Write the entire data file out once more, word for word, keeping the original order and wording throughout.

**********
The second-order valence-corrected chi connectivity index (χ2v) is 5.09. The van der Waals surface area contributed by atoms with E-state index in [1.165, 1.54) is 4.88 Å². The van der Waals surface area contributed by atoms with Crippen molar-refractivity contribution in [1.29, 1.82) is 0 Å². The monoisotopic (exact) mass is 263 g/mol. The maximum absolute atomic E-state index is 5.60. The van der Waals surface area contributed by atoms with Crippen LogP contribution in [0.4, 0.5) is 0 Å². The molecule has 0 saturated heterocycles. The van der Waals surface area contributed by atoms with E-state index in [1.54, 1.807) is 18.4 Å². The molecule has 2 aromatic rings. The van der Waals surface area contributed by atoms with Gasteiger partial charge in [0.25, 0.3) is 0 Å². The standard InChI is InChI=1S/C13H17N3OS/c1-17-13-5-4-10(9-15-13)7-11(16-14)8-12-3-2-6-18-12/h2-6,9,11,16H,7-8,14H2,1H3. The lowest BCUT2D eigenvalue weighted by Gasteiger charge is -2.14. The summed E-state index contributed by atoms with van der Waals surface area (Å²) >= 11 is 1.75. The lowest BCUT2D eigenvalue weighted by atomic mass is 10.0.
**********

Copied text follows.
The second-order valence-corrected chi connectivity index (χ2v) is 5.09. The van der Waals surface area contributed by atoms with E-state index in [1.165, 1.54) is 4.88 Å². The van der Waals surface area contributed by atoms with Crippen molar-refractivity contribution in [1.29, 1.82) is 0 Å². The monoisotopic (exact) mass is 263 g/mol. The maximum absolute atomic E-state index is 5.60. The van der Waals surface area contributed by atoms with Crippen LogP contribution in [0.4, 0.5) is 0 Å². The molecule has 0 saturated heterocycles. The van der Waals surface area contributed by atoms with E-state index in [1.54, 1.807) is 18.4 Å². The molecule has 2 aromatic rings. The van der Waals surface area contributed by atoms with Gasteiger partial charge in [0.25, 0.3) is 0 Å². The standard InChI is InChI=1S/C13H17N3OS/c1-17-13-5-4-10(9-15-13)7-11(16-14)8-12-3-2-6-18-12/h2-6,9,11,16H,7-8,14H2,1H3. The lowest BCUT2D eigenvalue weighted by Gasteiger charge is -2.14. The summed E-state index contributed by atoms with van der Waals surface area (Å²) >= 11 is 1.75. The lowest BCUT2D eigenvalue weighted by atomic mass is 10.0.